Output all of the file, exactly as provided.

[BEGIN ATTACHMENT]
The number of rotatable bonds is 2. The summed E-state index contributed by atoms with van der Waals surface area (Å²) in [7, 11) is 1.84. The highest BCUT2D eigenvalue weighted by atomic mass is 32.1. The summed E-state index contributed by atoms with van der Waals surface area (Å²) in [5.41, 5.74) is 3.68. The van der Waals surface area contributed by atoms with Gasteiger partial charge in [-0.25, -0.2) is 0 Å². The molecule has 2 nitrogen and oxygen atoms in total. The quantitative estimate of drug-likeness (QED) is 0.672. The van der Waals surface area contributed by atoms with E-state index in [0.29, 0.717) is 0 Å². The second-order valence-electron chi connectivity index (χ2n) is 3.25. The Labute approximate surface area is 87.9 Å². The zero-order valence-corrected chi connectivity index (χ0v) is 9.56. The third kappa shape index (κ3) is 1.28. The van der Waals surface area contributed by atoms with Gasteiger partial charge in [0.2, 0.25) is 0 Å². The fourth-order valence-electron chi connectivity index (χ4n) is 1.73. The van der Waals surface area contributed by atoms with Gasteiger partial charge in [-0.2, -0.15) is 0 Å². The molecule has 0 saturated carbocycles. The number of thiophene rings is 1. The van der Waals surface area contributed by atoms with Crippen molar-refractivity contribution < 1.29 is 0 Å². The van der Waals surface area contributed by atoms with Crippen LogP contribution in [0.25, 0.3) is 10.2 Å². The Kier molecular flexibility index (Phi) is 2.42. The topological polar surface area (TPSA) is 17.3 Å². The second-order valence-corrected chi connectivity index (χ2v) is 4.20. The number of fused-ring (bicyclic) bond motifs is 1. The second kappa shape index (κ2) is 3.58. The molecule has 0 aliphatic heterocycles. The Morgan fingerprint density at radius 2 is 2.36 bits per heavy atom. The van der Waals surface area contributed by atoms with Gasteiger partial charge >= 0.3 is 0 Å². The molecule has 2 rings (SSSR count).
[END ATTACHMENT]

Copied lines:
The number of rotatable bonds is 2. The summed E-state index contributed by atoms with van der Waals surface area (Å²) in [7, 11) is 1.84. The highest BCUT2D eigenvalue weighted by atomic mass is 32.1. The summed E-state index contributed by atoms with van der Waals surface area (Å²) in [5.41, 5.74) is 3.68. The van der Waals surface area contributed by atoms with Gasteiger partial charge in [-0.25, -0.2) is 0 Å². The molecule has 2 nitrogen and oxygen atoms in total. The quantitative estimate of drug-likeness (QED) is 0.672. The van der Waals surface area contributed by atoms with E-state index in [0.29, 0.717) is 0 Å². The second-order valence-electron chi connectivity index (χ2n) is 3.25. The Labute approximate surface area is 87.9 Å². The zero-order valence-corrected chi connectivity index (χ0v) is 9.56. The third kappa shape index (κ3) is 1.28. The van der Waals surface area contributed by atoms with Gasteiger partial charge in [0.2, 0.25) is 0 Å². The fourth-order valence-electron chi connectivity index (χ4n) is 1.73. The van der Waals surface area contributed by atoms with Gasteiger partial charge in [-0.2, -0.15) is 0 Å². The molecule has 0 saturated carbocycles. The number of thiophene rings is 1. The van der Waals surface area contributed by atoms with Crippen molar-refractivity contribution < 1.29 is 0 Å². The van der Waals surface area contributed by atoms with Crippen LogP contribution in [0.25, 0.3) is 10.2 Å². The Kier molecular flexibility index (Phi) is 2.42. The topological polar surface area (TPSA) is 17.3 Å². The second-order valence-corrected chi connectivity index (χ2v) is 4.20. The number of fused-ring (bicyclic) bond motifs is 1. The second kappa shape index (κ2) is 3.58. The molecule has 0 aliphatic heterocycles. The Morgan fingerprint density at radius 2 is 2.36 bits per heavy atom. The van der Waals surface area contributed by atoms with Gasteiger partial charge >= 0.3 is 0 Å². The molecule has 2 rings (SSSR count).